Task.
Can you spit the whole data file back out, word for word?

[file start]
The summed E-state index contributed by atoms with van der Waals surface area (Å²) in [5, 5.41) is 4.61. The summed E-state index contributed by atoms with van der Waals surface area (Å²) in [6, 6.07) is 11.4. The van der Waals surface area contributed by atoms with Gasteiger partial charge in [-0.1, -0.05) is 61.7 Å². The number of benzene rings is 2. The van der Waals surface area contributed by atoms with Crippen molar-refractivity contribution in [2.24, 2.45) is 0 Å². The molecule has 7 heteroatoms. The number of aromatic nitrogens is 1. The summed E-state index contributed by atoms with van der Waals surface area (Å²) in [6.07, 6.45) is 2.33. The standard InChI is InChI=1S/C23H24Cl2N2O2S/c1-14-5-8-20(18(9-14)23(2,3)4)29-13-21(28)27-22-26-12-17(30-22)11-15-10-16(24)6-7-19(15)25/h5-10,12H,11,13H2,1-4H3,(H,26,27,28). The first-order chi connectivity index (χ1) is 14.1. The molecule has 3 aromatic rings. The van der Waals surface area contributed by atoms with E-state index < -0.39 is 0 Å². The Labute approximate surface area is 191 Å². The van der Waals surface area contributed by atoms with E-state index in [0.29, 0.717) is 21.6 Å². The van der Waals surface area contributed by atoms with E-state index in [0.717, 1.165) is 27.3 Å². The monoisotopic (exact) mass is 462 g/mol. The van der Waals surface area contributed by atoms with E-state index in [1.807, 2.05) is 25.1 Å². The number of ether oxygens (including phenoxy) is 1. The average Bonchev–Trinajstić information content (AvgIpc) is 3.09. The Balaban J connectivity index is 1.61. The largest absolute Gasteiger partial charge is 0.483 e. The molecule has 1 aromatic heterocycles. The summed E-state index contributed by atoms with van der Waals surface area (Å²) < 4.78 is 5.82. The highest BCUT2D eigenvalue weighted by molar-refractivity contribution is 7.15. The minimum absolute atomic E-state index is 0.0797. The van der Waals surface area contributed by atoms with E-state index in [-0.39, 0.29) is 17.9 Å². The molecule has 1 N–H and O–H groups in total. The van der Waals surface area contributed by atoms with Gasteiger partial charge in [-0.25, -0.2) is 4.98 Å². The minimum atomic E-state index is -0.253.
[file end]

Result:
The summed E-state index contributed by atoms with van der Waals surface area (Å²) in [5, 5.41) is 4.61. The summed E-state index contributed by atoms with van der Waals surface area (Å²) in [6, 6.07) is 11.4. The van der Waals surface area contributed by atoms with Gasteiger partial charge in [-0.1, -0.05) is 61.7 Å². The number of benzene rings is 2. The van der Waals surface area contributed by atoms with Crippen molar-refractivity contribution in [2.24, 2.45) is 0 Å². The molecule has 7 heteroatoms. The number of aromatic nitrogens is 1. The summed E-state index contributed by atoms with van der Waals surface area (Å²) in [6.07, 6.45) is 2.33. The standard InChI is InChI=1S/C23H24Cl2N2O2S/c1-14-5-8-20(18(9-14)23(2,3)4)29-13-21(28)27-22-26-12-17(30-22)11-15-10-16(24)6-7-19(15)25/h5-10,12H,11,13H2,1-4H3,(H,26,27,28). The first-order chi connectivity index (χ1) is 14.1. The molecule has 3 aromatic rings. The van der Waals surface area contributed by atoms with E-state index < -0.39 is 0 Å². The Labute approximate surface area is 191 Å². The van der Waals surface area contributed by atoms with E-state index in [0.29, 0.717) is 21.6 Å². The van der Waals surface area contributed by atoms with E-state index in [0.717, 1.165) is 27.3 Å². The monoisotopic (exact) mass is 462 g/mol. The van der Waals surface area contributed by atoms with E-state index in [1.807, 2.05) is 25.1 Å². The number of ether oxygens (including phenoxy) is 1. The average Bonchev–Trinajstić information content (AvgIpc) is 3.09. The Balaban J connectivity index is 1.61. The largest absolute Gasteiger partial charge is 0.483 e. The molecule has 1 aromatic heterocycles. The summed E-state index contributed by atoms with van der Waals surface area (Å²) < 4.78 is 5.82. The highest BCUT2D eigenvalue weighted by molar-refractivity contribution is 7.15. The minimum absolute atomic E-state index is 0.0797. The van der Waals surface area contributed by atoms with E-state index in [-0.39, 0.29) is 17.9 Å². The molecule has 1 N–H and O–H groups in total. The van der Waals surface area contributed by atoms with Gasteiger partial charge in [-0.25, -0.2) is 4.98 Å². The minimum atomic E-state index is -0.253.